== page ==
Nineteen Eighty-Five
It was the year our eldest was expected  
and emerged on a late August  morning
to the cursing of her mother and the miners  
being kicked out of their pits. Everyone  
takes turn to be the enemy within.  
The water towers which had brooded  
with such immense solidity, for a century  
and more, were soon to be broken.  
City streets would overflow with human flotsam;  
wed rediscover the meaning of asylum.
Gorbachev and Reagan were meeting in Geneva  
to play stud poker with the planet
and in the Roundway Hospital Social Club,
any evening of the week, dominoes tumbled  
like the outposts of an evil empire.   
Some of us nurses occupied Beech Ward  
to protest at its closure and relocation  
in the profitable sector; we passed the time debating  
the merits of Back to the Future, amid the odour  
of urine and beds we dared not lie on.
We had so little sleep I almost nodded  
when Thatcher claimed there was no such thing  
as society - just men and women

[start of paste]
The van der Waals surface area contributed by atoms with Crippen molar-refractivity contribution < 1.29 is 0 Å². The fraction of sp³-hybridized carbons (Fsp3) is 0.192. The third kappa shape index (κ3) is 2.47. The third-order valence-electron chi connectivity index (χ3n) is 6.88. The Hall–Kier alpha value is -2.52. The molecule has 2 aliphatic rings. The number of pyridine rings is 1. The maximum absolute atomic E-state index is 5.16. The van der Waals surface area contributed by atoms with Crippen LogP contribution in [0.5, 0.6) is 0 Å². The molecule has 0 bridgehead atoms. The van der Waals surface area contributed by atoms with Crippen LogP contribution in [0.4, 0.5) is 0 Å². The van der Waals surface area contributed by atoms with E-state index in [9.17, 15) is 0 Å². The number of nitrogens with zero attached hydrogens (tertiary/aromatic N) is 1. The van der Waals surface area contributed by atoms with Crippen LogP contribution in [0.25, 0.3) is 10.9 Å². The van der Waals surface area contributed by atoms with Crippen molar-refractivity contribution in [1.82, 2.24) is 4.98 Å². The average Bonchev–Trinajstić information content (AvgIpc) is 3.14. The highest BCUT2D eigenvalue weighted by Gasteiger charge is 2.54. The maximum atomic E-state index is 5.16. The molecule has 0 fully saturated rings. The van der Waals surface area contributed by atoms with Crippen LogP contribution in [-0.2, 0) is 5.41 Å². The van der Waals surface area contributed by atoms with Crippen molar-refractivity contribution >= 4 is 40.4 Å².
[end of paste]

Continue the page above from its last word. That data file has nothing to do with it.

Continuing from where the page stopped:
and their children, in a house they owned themselves  
and a TV that fanned the flames of Brixton.
We discovered wed made a hole in the heavens;
from there it was one small step to seeing
that space might be a place to dig a trench in;
the defensive is always offensive  
to those without their finger on the button.
Glasnost and perestroika pulled the rug  
from beneath the feet of unbelievers.
So many Olgas landed upon their backs  
and the free world felt the benefits  
of zero hours and real time simulation.  
I knew this schizophrenic patient, who thought
the water tower harboured listening devices;  
when it crumbled the loss was like a bereavement.
His voices didnt cease but only grew much louder  
how else to articulate the notions of the day?

Raymond Miller

If you have any thoughts on this poem, 
Raymond Miller would be pleased to hear them.